A Certified Arborist isn’t just someone who loves trees. They have achieved a high level of training and knowledge in arboriculture, passing rigorous exams to earn their title.
To remain certified, they continuously hone their skills, updating themselves with the latest advancements in tree care.
A certified tree care specialist can also be expected to have a lot of experience, something that can’t be replicated by simply reading books or watching videos; hands-on practice in the field is invaluable.
Arborists Vs Other Professionals
Forester Vs Arborist:
While both deal with trees, a forester primarily manages forests, focusing on the overall health and productivity of a large group of trees, often for timber production.
An arborist, on the other hand, deals more with individual trees, ensuring their health, safety, and aesthetic value within urban settings.
Horticulturist Vs Arborist:
A horticulturist is concerned with the cultivation of plants, flowers, and vegetables. They deal with a broader range of plants, whereas arborists specialize in trees and woody shrubs.
Logger Vs Arborist:
While both professionals engage with trees, a logger’s main objective is to harvest timber for commercial purposes, often operating within expansive forested areas and using machinery to cut down vast numbers of trees.
An arborist, conversely, is more focused on the care, health, and maintenance of individual trees, typically within urban or residential settings, employing specialized techniques and tools to ensure the well-being of each tree.
Qualifications of an Arborist
To ensure you’re working with a top-tier arborist, it’s essential to check for certifications.
In the USA, the gold standard is the ISA Certified Arborist, awarded by the International Society of Arboriculture (ISA). These arborists have completed ISA training, passed their exams, and typically have several years of hands-on experience.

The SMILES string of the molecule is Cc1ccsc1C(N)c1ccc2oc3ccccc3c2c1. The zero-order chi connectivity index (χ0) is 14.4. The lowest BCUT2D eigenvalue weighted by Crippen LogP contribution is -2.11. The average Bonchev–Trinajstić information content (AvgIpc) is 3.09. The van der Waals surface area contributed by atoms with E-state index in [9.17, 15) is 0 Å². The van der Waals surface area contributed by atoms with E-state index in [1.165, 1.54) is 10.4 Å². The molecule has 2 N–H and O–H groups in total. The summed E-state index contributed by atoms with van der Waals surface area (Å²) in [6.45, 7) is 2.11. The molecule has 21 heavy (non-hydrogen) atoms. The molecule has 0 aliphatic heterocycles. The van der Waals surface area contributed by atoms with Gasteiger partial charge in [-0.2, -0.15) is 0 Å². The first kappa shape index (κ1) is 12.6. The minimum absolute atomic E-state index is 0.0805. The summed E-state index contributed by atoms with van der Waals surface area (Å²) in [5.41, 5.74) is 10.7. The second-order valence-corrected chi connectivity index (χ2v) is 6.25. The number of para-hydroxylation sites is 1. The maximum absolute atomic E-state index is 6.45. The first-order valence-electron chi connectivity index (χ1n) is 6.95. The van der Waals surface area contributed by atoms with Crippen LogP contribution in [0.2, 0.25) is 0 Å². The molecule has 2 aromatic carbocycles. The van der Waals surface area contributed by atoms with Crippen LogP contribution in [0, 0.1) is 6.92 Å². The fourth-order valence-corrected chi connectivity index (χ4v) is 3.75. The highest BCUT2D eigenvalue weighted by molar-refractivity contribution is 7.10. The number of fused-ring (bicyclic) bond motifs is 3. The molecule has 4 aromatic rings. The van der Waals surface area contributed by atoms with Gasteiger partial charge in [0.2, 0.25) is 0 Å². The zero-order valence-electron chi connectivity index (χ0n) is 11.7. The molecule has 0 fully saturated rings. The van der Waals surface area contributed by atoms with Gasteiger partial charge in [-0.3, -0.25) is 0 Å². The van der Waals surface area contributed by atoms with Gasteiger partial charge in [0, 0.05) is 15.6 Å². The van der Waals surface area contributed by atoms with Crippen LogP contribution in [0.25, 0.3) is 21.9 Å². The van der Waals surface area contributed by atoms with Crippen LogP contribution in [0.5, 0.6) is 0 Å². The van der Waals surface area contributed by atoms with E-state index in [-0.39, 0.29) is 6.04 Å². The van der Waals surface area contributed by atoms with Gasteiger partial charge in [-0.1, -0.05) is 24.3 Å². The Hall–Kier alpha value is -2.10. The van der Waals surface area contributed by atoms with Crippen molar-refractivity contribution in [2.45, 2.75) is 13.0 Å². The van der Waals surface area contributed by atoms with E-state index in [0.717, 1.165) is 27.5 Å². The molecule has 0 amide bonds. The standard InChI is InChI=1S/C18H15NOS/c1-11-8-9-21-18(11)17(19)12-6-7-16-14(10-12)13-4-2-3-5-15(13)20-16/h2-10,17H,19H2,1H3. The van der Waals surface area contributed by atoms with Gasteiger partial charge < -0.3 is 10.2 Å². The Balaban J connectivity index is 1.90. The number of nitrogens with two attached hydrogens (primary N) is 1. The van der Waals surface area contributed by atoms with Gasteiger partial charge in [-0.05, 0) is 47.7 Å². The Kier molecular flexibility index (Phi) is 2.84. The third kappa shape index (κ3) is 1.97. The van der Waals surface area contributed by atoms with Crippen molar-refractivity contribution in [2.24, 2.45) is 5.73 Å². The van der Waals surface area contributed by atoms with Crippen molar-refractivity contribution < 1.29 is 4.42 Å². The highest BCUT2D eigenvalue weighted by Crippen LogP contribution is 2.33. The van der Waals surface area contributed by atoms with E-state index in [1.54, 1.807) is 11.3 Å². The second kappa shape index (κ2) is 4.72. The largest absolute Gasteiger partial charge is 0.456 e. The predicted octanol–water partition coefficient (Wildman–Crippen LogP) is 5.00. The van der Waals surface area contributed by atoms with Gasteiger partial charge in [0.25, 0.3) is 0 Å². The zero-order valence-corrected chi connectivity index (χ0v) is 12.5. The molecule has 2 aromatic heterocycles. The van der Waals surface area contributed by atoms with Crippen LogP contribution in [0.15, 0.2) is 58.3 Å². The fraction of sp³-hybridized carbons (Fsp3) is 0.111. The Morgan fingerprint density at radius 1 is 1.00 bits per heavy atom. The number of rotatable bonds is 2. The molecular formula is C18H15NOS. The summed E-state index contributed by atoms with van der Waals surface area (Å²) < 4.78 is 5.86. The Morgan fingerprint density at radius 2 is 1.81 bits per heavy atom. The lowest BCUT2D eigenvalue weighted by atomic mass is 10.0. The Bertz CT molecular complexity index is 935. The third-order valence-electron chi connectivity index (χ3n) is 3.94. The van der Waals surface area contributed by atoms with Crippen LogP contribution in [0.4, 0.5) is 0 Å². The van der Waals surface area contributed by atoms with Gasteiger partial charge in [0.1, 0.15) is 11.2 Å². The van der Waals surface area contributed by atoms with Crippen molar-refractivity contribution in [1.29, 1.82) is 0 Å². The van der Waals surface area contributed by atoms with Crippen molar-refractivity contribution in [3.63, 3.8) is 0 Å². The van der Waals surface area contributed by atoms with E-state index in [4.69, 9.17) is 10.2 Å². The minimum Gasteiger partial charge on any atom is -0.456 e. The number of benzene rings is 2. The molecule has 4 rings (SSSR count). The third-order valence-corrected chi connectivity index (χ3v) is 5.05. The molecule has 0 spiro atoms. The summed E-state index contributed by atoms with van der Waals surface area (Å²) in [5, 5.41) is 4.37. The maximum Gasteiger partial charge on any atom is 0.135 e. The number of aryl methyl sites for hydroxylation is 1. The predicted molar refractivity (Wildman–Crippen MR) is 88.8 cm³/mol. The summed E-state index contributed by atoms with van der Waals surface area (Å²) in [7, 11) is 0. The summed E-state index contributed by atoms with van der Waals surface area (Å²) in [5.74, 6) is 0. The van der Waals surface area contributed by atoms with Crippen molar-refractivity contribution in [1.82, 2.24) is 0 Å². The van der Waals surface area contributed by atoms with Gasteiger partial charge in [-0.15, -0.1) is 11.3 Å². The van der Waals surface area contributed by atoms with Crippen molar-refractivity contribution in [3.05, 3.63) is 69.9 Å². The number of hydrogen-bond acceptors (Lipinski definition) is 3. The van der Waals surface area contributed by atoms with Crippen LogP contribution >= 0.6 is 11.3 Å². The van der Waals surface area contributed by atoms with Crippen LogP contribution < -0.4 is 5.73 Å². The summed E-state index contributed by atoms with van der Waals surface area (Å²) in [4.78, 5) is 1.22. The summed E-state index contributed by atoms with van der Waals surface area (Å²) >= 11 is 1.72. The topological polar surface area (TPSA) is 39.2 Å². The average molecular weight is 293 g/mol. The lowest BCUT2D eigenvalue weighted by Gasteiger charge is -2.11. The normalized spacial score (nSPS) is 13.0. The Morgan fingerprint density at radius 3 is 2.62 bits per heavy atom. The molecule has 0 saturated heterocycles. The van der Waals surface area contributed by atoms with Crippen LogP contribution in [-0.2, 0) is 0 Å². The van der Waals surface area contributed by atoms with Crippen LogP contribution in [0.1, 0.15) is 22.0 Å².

The journey to becoming a certified arborist varies depending on the specific route an individual takes.
Here’s a general breakdown:
There are formal education programs, such as a two-year associate degree or a four-year bachelor’s degree in arboriculture, horticulture, forestry, or a related field. However, a degree is not strictly necessary to become a certified arborist.
The International Society of Arboriculture (ISA) is the primary body that certifies arborists in the U.S. To be eligible for the ISA Certified Arborist exam, one of the following is required:
- A 3-year work experience in arboriculture.
- A 2-year degree in arboriculture and 2 years of work experience.
- A 4-year degree in a related field and 1 year of work experience.
After fulfilling the education and experience requirements, candidates must pass the ISA Certified Arborist examination, which tests their knowledge in various areas of tree care.
Once certified, arborists must engage in continuing education to maintain their certification. The ISA requires certified arborists to earn a certain number of Continuing Education Units (CEUs) or retake the certification exam every three years.
In summary, the time it takes to become a certified arborist in the U.S. can range from three years (with full-time relevant work experience and no formal education) up to seven or more years (with a four-year degree and the required work experience).
The process can be faster or longer depending on an individual’s educational choices and the pace at which they gain relevant work experience.
Why Choose An Arborist?
Choosing a Certified Arborist ensures that you’re entrusting your trees to a knowledgeable expert.
While any individual can cut down a tree, an arborist understands the nuances, ensuring trees are removed or pruned without causing harm to surrounding trees, property, or individuals.
Remember, trees add value to properties and play a vital role in the environment. Hence, they deserve the best care possible. Whether you’re looking to plant new trees or care for the old ones, an arborist is your best bet.